Inspirational Women: Lucy Arndt
Today we are celebrating International Women’s Day 2023 and have chosen to highlight a wonderful selection of truly inspirational women who are vital members of the commercial interiors sector, each playing a different role. We spoke with Lucy Arndt about being an inspiration to others, the women she celebrates, the advice she gives as a mentor and the potential impact of greater gender equality on her work.
Please could you introduce yourself and your role?
I am Head of Sustainability at Dodds & Shute, where I lead our environmental, social, and governance (ESG) strategy to ensure not only our business is best in class but we also help our clients achieve their goals. Our vision is for the design industry to be beautiful inside and out. We work to deeply understand the impact of the FF&E suppliers we work with and their products, in order to source the most sustainable products for our office, hotel, residential and restaurant clients.
I have worked in sustainability for over a decade, spanning various roles and industries such as leading a team to achieve 40 million tonnes of carbon avoided through climate finance by helping companies such as Shell, British Airways, Chanel, L’Oréal and Ben & Jerry’s implement net zero; impact reporting and climate action within a FTSE top-10 oil and gas company; and forest conservation in Kenya.
What does it feel like to be inspired by, and inspire, people around you?
It’s very hard to see myself as inspirational to others! But I’m honoured if I can do my small bit to motivate people to take action on sustainability and climate change, in their personal lives and professional capacity. My mission is to show that solutions are available, change is possible, and the future vision is a better world. I think there can be a lot of doom and gloom around the current state of the world and the scale of change that is needed, but I see this challenge as an opportunity and want to help others to also see it this way.
Which inspirational women do you celebrate?
One of my long-term heroes is Christiana Figueres, who was head of the UN climate change convention that achieved the 2015 Paris Agreement. Not only is this work widely recognised as a historical achievement for climate action, but it was inspiring to have this process led by a woman. Being there in Paris, I loved seeing her corral the (let’s be honest) nearly all male world leaders into a climate deal.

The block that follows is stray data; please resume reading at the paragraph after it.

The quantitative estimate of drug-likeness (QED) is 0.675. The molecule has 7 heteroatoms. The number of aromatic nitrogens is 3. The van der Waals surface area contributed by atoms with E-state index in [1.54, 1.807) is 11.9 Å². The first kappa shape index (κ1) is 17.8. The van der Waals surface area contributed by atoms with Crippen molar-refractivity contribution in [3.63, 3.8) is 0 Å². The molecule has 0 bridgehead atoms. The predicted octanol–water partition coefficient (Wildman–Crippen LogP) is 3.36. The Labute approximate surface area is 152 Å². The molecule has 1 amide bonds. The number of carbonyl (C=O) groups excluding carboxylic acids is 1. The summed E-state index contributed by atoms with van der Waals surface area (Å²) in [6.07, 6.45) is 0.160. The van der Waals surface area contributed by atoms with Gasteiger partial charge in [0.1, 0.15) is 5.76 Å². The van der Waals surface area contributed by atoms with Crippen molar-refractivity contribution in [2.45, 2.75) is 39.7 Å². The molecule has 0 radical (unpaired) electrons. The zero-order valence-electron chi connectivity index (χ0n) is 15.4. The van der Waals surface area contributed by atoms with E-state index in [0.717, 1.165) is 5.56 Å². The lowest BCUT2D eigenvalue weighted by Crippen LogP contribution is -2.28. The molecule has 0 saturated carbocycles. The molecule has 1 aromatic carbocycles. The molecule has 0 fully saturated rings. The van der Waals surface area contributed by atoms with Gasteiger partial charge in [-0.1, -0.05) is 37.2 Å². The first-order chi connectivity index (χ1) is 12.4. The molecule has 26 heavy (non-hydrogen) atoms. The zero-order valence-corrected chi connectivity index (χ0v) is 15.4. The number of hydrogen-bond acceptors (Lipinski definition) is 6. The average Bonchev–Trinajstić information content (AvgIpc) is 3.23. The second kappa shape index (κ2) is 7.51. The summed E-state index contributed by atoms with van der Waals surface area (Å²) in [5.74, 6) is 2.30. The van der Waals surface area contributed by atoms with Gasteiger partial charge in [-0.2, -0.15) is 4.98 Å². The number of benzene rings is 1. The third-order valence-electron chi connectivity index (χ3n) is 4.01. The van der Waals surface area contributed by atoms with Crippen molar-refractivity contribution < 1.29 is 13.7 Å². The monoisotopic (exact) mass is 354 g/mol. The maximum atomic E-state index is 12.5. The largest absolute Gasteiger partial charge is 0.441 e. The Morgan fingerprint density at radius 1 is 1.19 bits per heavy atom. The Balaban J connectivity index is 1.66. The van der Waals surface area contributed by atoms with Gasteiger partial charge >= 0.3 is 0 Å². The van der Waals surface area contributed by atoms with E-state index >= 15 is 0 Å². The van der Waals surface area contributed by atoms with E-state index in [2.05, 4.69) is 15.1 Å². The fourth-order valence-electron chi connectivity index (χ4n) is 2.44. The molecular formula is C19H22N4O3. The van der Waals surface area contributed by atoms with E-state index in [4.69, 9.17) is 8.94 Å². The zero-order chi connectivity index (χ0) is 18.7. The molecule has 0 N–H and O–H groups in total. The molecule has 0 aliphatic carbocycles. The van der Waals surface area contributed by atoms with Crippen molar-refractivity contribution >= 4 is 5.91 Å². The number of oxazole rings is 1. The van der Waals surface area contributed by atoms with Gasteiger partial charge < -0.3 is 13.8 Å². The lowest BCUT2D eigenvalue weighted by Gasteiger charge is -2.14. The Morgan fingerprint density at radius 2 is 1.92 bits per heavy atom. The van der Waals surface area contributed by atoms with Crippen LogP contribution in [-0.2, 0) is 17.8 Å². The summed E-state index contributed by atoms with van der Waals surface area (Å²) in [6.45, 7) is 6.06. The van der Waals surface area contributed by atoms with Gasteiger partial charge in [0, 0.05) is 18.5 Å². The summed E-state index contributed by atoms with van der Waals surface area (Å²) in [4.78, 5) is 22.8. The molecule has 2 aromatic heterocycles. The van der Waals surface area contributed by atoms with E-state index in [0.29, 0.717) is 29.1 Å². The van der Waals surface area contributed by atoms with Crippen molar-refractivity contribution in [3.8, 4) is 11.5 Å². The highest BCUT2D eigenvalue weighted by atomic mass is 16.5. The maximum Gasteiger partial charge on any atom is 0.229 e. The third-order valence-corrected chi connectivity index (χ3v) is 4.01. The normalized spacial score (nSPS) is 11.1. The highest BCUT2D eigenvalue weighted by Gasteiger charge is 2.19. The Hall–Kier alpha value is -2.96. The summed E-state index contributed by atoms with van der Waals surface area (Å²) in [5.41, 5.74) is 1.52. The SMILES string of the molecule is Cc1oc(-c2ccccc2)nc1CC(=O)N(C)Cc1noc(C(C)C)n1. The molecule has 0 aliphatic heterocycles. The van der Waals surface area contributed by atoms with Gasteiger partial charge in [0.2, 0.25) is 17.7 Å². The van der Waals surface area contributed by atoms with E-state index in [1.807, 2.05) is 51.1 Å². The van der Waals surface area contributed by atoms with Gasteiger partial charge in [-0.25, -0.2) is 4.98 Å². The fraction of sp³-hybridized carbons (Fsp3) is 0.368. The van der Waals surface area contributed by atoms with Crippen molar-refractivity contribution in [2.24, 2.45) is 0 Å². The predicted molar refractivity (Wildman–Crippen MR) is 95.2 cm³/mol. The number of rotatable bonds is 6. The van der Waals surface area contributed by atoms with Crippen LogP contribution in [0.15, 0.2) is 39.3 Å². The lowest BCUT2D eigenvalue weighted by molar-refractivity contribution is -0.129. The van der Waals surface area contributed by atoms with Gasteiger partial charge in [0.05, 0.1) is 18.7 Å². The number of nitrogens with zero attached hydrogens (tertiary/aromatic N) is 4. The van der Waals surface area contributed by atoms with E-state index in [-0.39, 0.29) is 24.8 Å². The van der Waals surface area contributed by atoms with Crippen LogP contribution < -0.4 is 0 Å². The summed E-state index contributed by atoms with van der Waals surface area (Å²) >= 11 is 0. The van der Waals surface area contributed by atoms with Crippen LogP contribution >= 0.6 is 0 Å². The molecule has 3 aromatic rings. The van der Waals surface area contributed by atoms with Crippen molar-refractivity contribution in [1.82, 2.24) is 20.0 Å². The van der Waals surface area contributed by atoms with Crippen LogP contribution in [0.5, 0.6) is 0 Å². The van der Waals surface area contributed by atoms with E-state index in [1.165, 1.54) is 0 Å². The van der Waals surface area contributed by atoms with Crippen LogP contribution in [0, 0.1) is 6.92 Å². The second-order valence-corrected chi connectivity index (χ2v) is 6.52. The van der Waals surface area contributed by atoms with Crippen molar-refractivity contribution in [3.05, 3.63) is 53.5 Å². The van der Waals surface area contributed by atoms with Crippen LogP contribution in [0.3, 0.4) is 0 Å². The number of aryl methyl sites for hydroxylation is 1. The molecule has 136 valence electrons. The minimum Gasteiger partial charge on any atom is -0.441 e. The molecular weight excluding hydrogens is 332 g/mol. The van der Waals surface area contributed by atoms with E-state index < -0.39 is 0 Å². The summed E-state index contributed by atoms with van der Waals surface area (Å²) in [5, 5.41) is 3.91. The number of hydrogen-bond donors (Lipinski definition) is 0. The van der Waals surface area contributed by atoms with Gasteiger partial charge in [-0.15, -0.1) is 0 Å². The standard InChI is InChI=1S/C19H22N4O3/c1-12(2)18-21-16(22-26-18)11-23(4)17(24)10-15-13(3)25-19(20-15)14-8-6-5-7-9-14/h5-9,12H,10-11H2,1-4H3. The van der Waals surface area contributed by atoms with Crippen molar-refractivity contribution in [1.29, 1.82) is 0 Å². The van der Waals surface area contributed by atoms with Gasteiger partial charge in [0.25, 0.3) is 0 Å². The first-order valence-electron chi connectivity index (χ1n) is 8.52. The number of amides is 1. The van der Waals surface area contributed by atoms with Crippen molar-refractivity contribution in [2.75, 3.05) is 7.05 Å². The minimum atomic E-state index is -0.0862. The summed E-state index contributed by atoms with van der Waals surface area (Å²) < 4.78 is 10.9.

I have had the pleasure of crossing paths with Christiana Figueres professionally. I am impressed that, despite her global fame, she is down-to-earth, looks you in the eye in a way that makes you feel heard, and is stubbornly optimistic, despite the enormity of the challenge of climate action. I hope to emulate this attitude!
What are three pieces of advice you give to the women you mentor?
From my experience, by following your own strengths and passions you will be more successful, rather than doing what you or others think you should do. When I was studying sustainable development, some people close to me expressed concern that it wasn’t a real degree, so I wouldn’t get a real job. I’m proud of what I have been able to accomplish, doing what gives me purpose, rather than chasing money or a traditional ‘career’.
I was once advised that my generation would have seven careers (not jobs)! This freed me from thinking every job had to be ‘the one’. Careers are non-linear and it’s often in hindsight that your professional path tells a story. So, take that job that is good experience and a challenge, work hard and learn from others.
Stand up for yourself. If you believe you should be earning more or taking on more responsibility, make a case for it. Other people do it all the time!
Would greater gender equality create a more sustainable future for our sector and what would that entail?
Absolutely! Sustainability is all about collaboration, championing change, strong communication and problem solving all of which are capabilities that recent research shows women leaders are rated higher on during a crisis (which we are currently in from a climate and biodiversity perspective). On the flip side, globally, women often bear the brunt of climate change impacts, pollution, poverty, and many other issues. Therefore, the female perspective is critical to developing and implementing effective solutions to systemic sustainability issues.